Quaker faith springs from a deeply held belief in living our lives according to our spiritual experience. These spiritual insights – our testimonies – challenge our normal ways of living.
Members of Oxford Meeting take an active interest in our community and the wider world. Some participate in the Ecumenical Accompaniment Programme in Palestine and Israel (EAPPI), the Living Witness sustainability project, initiatives in civil liberties and peace vigils at the Aldermarston Atomic Weapons Establishment. The Meeting has collectively considered issues such as the NHS, spending cuts, global change and Remembrance Sunday. We also provide free counselling rooms to MEET in Oxford, a charity which offers low-cost trauma-focused therapy and was founded by three members of Oxford Meeting.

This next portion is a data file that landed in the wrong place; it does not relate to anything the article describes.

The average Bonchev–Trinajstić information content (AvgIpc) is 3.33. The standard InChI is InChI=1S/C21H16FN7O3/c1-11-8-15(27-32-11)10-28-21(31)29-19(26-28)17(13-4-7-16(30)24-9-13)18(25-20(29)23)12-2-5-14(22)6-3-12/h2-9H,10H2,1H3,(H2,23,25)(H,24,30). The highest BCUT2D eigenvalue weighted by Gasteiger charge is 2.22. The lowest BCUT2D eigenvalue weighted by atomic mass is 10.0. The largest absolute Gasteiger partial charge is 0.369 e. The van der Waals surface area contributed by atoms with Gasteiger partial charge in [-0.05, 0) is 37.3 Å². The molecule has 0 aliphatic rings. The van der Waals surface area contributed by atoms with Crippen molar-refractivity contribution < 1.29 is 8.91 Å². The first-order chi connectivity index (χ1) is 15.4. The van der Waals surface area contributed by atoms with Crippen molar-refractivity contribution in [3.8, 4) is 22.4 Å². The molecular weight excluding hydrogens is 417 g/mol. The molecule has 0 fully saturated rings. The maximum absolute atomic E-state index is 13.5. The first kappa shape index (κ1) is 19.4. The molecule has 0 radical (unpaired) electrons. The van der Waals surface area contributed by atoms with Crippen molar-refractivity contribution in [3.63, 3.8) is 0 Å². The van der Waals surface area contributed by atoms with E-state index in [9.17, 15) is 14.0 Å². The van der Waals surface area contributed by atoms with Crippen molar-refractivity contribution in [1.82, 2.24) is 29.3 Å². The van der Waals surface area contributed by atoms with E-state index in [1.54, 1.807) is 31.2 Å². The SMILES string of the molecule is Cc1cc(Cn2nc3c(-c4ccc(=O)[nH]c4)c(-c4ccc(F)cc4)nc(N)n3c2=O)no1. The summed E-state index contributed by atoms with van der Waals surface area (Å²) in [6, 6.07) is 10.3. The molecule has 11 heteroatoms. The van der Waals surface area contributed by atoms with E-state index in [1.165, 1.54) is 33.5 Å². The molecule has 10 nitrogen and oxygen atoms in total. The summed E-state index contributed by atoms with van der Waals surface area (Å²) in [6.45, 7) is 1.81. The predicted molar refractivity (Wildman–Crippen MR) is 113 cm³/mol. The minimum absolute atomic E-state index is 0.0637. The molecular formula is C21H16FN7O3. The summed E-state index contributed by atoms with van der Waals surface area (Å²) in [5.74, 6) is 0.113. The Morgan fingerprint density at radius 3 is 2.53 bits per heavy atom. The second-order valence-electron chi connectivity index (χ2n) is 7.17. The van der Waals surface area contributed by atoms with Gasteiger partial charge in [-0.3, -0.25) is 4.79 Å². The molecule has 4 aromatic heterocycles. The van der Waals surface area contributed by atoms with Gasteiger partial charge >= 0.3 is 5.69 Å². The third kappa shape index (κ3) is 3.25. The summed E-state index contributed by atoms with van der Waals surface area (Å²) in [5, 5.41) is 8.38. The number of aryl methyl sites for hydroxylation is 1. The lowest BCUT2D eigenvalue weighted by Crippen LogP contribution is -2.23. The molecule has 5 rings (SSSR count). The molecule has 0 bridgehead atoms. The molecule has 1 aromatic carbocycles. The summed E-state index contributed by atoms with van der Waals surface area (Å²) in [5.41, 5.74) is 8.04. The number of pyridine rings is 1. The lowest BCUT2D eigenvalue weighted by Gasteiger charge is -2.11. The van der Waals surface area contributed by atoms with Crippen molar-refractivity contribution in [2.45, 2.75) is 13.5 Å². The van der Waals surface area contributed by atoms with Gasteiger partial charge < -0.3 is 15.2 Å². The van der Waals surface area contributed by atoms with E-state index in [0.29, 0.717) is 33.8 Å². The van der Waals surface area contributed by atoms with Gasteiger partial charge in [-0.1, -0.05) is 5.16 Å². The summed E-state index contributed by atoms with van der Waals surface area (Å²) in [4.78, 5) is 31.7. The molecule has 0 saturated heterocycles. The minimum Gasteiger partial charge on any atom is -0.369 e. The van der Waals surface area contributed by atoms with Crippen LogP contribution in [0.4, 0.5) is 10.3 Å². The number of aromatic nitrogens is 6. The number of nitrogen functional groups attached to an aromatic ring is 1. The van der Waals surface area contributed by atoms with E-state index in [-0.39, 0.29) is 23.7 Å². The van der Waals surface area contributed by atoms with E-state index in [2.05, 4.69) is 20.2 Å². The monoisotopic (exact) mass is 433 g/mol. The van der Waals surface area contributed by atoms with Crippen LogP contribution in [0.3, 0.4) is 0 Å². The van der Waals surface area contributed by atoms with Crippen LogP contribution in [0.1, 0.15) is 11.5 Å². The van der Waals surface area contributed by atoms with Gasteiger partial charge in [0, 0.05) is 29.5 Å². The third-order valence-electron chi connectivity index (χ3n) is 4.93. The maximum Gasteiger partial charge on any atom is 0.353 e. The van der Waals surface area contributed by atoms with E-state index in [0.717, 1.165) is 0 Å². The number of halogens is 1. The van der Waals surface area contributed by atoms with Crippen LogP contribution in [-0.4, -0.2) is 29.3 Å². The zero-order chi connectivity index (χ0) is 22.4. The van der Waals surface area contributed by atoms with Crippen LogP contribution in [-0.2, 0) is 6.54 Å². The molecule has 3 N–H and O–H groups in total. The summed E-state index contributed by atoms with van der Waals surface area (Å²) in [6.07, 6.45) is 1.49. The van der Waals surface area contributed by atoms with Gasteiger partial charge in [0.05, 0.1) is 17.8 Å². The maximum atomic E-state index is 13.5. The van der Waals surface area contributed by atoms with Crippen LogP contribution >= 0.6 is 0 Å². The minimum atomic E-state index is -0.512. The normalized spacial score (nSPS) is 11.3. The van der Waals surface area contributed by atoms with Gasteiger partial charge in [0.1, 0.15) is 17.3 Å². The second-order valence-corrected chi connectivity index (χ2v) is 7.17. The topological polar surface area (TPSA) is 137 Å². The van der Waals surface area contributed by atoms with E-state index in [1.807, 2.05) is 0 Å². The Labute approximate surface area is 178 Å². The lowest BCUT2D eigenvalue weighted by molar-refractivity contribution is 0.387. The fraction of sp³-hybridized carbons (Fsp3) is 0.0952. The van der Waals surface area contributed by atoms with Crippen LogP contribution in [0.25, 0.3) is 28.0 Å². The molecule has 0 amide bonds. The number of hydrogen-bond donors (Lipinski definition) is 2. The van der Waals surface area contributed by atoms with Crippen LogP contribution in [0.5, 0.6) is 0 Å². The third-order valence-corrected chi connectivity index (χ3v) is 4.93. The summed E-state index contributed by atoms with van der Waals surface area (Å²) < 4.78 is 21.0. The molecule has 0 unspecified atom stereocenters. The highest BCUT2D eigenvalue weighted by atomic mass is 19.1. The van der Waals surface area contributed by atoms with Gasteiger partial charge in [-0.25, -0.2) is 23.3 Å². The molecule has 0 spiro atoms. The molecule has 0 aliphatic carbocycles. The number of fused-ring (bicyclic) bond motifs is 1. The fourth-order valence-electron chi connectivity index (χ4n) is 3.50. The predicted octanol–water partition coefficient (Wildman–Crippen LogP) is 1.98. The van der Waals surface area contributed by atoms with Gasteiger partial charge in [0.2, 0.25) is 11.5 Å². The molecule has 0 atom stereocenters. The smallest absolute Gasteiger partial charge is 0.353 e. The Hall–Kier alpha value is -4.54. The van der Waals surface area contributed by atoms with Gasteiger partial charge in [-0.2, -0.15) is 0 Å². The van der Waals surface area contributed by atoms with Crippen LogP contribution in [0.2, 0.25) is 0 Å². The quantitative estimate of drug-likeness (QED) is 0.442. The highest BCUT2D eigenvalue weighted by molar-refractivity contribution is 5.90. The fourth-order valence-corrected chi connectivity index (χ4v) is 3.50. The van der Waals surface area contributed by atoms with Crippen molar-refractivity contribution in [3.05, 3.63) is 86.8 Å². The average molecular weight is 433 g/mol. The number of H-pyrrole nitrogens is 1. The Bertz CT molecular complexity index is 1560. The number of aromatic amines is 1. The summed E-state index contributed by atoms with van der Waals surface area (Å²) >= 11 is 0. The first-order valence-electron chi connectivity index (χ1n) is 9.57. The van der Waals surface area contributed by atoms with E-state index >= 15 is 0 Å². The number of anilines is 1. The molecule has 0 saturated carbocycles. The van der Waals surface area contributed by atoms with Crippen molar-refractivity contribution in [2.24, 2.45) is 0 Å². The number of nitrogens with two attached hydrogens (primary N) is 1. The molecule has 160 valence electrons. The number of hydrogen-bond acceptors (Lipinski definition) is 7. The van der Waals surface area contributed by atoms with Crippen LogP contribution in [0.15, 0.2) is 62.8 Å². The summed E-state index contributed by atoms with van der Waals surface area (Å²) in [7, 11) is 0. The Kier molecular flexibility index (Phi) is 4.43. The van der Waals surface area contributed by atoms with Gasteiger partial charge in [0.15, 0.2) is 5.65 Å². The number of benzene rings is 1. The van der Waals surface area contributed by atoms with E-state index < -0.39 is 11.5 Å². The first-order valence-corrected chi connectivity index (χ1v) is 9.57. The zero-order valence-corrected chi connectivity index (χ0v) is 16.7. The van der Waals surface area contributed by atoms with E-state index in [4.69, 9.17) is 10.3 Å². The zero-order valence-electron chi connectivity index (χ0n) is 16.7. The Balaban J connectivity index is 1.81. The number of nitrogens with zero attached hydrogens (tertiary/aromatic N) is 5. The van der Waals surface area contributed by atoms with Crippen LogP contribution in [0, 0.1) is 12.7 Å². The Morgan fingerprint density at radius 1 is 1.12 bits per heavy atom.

Oxford Meeting also contains several long-term groups working on social issues. These include:
- Oxford Friends Action on Poverty (OxFAP)
- Oxford Friends Action on AIDS, which supports faith-based responses to the HIV/AIDS epidemic in sub-Saharan Africa.
- Quaker volunteers at HMP Grendon
Quakers’ involvement in peace issues has a long history. Since the 17th century, Quakers have testified against all war and fighting with outward weapons. In the First and Second World Wars, many Quakers refused to fight because their conscience would not allow them to kill another person. A booklet entitled Quaker belief in action: conscientious objectors in the First and Second World Wars, tells the stories of seven conscientious objectors as remembered by Quakers in Oxford. It is available from the Office at 43 St Giles.’